George Roberts Ltd have recently been involved in a large-scale project involving three high rise blocks in Plymouth that are to have cladding removed after it emerged it is made of similar material to Grenfell Tower. This project has required extreme fore-thought, dedication and most importantly, genuine partnerships and teamwork to ensure the safety of these buildings and their residents.
19 storeys high, containing a total of 270 homes and 325 residents and located close to the mouth of the River Tamar, these buildings are a familiar sight to the many boats that drift across Plymouth Sound each day. Many consider them as major landmarks for the Devonport area.
After the tragic blaze in London. The panelling is described as aluminium-coated with a polyethylene core. It was received the lowest possible safety rating when put under test-conditions, along with 158 social housing towers in the UK that have been identified as having ACM cladding in the wake of Grenfell.
Plymouth City Council clad the identical 1960s towers in 1999, primarily to protect them against the weather – 40 years of south-westerly gales and horizontal rain had taken their toll on the concrete, which was beginning to become porous. To ensure the safety of the residents, and the longevity of these iconic structures, the local area set out on the task to repair and re-clad the buildings, as well as giving them an update.
Plymouth Community Homes (PCH) were awarded Central Government funding to replace the cladding on the three tower blocks in Devonport. We have been working closely with them to provide the necessary scaffolding and safety equipment to ensure the safe success of the project.
The safety of residents and workers comes first
This project needed to be faced head-on, ensuring that the safety of residents and those nearby was kept at the forefront of planning. We achieved this though the use of exclusion zones, traffic management, safe walkways and correct placement of fans, disabled access consideration and specially developing a new fire-retardant triple-stitch to keep weather out and allow light in.
Due to the nature of the task and the reason behind it, all possible fire precautions had to be taken. During cutting and drilling tasks, a fire sentry was present at all times complete with fire extinguisher. It was a pre-requisite that no wooden boards would be used on site and all boards had to be metal, and to this end we have procured and hired in excess of 10, 000.
The true success of this project comes from the teamwork that was required to complete it successfully. There were weekly management meetings and regular joint site walk rounds were also held. The client site teams were constantly walking around the site to oversee all aspects of the project. Non-working supervisors would meet with the site management team every morning and be briefed by the clients site team prior to carrying out their morning brief to the scaffolding teams.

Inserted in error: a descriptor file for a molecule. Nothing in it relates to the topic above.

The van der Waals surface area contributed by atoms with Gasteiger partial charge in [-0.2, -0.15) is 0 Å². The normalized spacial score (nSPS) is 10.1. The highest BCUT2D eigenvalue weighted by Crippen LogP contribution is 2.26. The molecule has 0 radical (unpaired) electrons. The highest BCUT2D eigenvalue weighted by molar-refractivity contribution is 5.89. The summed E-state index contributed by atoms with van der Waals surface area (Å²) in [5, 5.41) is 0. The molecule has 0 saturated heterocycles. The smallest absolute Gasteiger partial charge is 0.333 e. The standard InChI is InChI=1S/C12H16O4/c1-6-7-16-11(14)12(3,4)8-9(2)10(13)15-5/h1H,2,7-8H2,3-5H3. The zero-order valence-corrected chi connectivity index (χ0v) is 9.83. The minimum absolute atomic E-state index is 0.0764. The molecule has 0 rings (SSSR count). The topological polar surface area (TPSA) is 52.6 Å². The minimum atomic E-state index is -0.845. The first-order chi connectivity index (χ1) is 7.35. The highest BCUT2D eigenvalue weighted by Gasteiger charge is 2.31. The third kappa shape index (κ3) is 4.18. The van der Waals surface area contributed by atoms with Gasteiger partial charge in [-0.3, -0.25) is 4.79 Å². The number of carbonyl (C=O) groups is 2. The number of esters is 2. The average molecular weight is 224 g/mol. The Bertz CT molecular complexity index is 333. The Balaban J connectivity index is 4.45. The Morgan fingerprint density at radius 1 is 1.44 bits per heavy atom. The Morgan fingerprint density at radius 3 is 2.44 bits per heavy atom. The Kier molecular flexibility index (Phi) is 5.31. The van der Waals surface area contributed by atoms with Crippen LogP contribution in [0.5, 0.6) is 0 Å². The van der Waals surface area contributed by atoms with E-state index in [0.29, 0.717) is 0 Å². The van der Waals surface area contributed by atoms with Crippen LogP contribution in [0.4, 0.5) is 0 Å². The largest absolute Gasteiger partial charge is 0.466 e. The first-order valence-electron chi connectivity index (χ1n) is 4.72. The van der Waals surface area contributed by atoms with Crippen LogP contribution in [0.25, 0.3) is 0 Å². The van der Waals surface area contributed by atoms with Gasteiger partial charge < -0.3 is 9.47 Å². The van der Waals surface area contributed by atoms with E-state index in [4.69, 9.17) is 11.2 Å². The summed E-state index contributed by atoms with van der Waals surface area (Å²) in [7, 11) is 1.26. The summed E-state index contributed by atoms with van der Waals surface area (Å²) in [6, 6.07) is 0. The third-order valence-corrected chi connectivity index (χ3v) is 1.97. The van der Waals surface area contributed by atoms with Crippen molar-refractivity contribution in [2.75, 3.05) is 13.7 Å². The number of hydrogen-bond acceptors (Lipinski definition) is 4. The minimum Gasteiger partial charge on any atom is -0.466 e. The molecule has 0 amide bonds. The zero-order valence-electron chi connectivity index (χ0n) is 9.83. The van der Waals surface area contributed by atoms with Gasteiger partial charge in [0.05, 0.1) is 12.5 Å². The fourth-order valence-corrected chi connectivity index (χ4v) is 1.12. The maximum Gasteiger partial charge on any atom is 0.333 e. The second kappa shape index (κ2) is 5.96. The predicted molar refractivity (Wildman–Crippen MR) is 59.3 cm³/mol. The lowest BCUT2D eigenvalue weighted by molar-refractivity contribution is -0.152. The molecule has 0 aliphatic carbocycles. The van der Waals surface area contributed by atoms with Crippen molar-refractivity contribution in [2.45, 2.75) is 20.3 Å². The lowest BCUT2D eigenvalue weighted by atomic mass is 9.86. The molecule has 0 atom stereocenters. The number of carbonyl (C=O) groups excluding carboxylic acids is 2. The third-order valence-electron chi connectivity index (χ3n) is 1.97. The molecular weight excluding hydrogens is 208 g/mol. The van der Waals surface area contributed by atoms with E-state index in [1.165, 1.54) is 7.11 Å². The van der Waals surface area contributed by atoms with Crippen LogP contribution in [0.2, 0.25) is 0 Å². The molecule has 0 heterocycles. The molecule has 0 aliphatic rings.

Health and Safety is at the heart of George Roberts Ltd ethos, and working together as a team with suppliers, clients, workers and even residents was paramount to ensuring that this important task was completed safely and successfully.
These are just three of the 158 social housing towers that have been identified post-Grenfell as having ACM cladding, only 46 (29%) of which have had the necessary remediation work completed.
● The timescales involved were 10 weeks erection, 50 weeks hire, 10 weeks to dismantle.
● Prior to the on-site work, 31 design drawings had to be produced.
● The buildings are identical 1960s towers
● 19 storeys high
● A total of 270 homes
● 325 residents
● Received 4 employee of the month awards from the main contractor, Midas Group.
George Roberts Ltd supplied:
✔ Planning & engineering work
✔ 400,000 feet of Tube
✔ 40,000 Drop Forged fittings
✔ 7,000 Ready Lok Transoms
✔ 5,000 Extendable Transoms
✔ 10,500 Galvanised Steel Scaffold Boards
✔ 100 Prefabricated Aluminium Staircase Units
● To reduce the risks at the design stage, the following points had to be considered.
● Where to place the exclusion zone to enable save erection of the scaffold and protection of public and workers.
● Traffic Management plan for the safety of members of public and workers.
● Protection of residents by designing safe walkways and placement of fans.
● Placement of hoists and staircases for escape routes.
● Access for disabled must be considered.
● Galvanised steel boards, due to the cladding issue there could be no flammable materials on the scaffold.
● The programme was intense, and deliveries had to be timed and organised well in advance as there was no storage space on site.
For more information on our range and prices, please contact a member of our experienced team:
Tel: + 44 (0) 151 524 2434
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When a dormer window unexpectedly collapsed, a structural weakness to the roofline was exposed. Due to the shape of the building, a highly complex engineer-designed scaffold was created to overcome the added complication that the 500 year old building is surrounded by a moat. Special sized components had to fit tight and safely so the attraction could remain open to the public.
The tiles were in need of repair are black-glazed pantiles, bought by the 4th Baronet to replace the originals in the 1770s. At the time of purchase, he noted he required 50,000 pan-tiles and 800 ridge-tiles from Holland as any was weatherworn, cracked and damaged.